A lot of attention has been given recently to the so-called workforce housing bill that was passed in Anne Arundel County last night.
You’ll notice in the Sun/Capital story about the passage of the bill a common theme: wealthy horseman Steuart Pittman and his band of bobbleheads on the County Council railroaded a bill through without listening to Republicans or the community at large:
Among a mixture of outcry and support, the Anne Arundel County Council passed workforce housing legislation and postponed the fair housing bill after its Monday meeting ran past the window of time for votes on legislation.
With a 4-3 vote, the bill that will create incentives for workforce development and expand zoning districts from two residential zones to nine in residential, commercial, industrial and mixed use, was approved.
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Council members Nathan Volke, Amanda Fiedler and Jessica Haire all voted in opposition to the bill after attempting to pass eight amendments. Only one amendment introduced by Chairman Andrew Pruski was approved.
“This council has been known to, generally, work together without super partisanship,” Volke said. “Frankly, there have been valid concerns raised by the community and I am not going to support the bill in this current form.”
More than 30 residents and advocates testified on workforce housing legislation to either offer support or ask for more details that at moments turned heated with booing and cheering in packed county council chambers.
Haire remarked that there was work that needed to be done on the bill before she could vote in support.
“I wish we had the opportunity to work together and do a little more,” she said. “I am sad about the lack of willingness, I am going to have to vote no.”
The bill itself is, of course, not great news for Anne Arundel County. While some, including John Grasso, want to focus on the socioeconomic nature of the inhabitants of this housing, that’s not really the issue here. The bill itself creates high-density housing (up to 22 units per acre according to the legislation, with no height restrictions) in mixed-used and industrial areas that have “direct access from a collector or higher classification road.”
The end result of this legislation? More traffic congestion, more school overcrowding and more environmental impacts on our communities. It’s not a coincidence that community groups opposed the bill. Pittman and the County Council seemed to not take that into consideration when railroading this bill through the Council in order to once again make sure that Pittman’s union allies and supporters get exactly what they ask for.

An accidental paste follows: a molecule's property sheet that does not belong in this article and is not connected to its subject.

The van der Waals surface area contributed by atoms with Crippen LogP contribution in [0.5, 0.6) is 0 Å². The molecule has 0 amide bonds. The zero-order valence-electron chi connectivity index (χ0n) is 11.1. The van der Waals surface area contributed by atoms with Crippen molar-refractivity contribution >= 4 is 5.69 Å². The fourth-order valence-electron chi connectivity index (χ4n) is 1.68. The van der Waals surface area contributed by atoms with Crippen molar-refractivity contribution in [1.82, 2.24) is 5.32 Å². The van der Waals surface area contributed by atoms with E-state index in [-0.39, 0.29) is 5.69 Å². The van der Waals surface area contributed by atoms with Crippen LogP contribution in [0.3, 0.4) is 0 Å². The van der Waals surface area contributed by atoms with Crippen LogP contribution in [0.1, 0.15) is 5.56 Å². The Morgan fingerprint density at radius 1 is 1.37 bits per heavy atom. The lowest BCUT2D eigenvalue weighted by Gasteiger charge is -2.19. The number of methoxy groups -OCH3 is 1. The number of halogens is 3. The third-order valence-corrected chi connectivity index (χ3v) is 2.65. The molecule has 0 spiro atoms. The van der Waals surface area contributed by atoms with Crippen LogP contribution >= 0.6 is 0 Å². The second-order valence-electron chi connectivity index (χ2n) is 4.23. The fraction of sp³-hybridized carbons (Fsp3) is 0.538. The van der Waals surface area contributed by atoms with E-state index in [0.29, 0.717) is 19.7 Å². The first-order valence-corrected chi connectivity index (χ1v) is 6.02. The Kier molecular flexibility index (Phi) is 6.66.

It’s as if when unions yell “Jump!”, Pittman’s reaction is to ask “How High?”
The interesting thing about all of this is the fact that the end result of this new “workforce housing” is the fact that it ends up in even more development in Anne Arundel County. You may be thinking back to the election and say “Wait a minute, didn’t Steuart Pittman run opposed to new development?” And you would be right. He was endorsed by the League of Conservative Voters for his commitment to curb development.
“County Executive Schuh came into office with a pledge to spur growth. He did so with taxpayer-funded incentives and little regard for the development plan we had in place. The accelerated growth has stressed our schools, traffic flow, and county services.”- Steuart Pittman, Baltimore Sun questionnaire.
“The plan that we approve will shift priorities to infrastructure improvements, resource conservation, and community benefit.” – Pittman campaign website
So Pittman, after running an entire campaign on the idea of curbing development in the county, rammed through a workforce housing plan that expands development in the country.
Pittman’s broken promises are becoming a trend in his administration; don’t forget that the betrayal of his anti-development rhetoric comes on the heels of massive and historic tax increases that Pittman said were not needed to fund his increased spending.
So what do we make of all of this? Well for one, Steuart Pittman is ushering in a new era of uncontrolled development in Anne Arundel County; just this time development will be high-density development that’s even worse for the envrionment and worse for traffic that the development that he supposedly ran against. But it also shows us that Steuart Pittman doesn’t have campaign promises…at least not any that he intends to keep.
He betrayed voters on development. He betrayed voters on higher taxes. Which campaign promise will Steuart Pittman break next?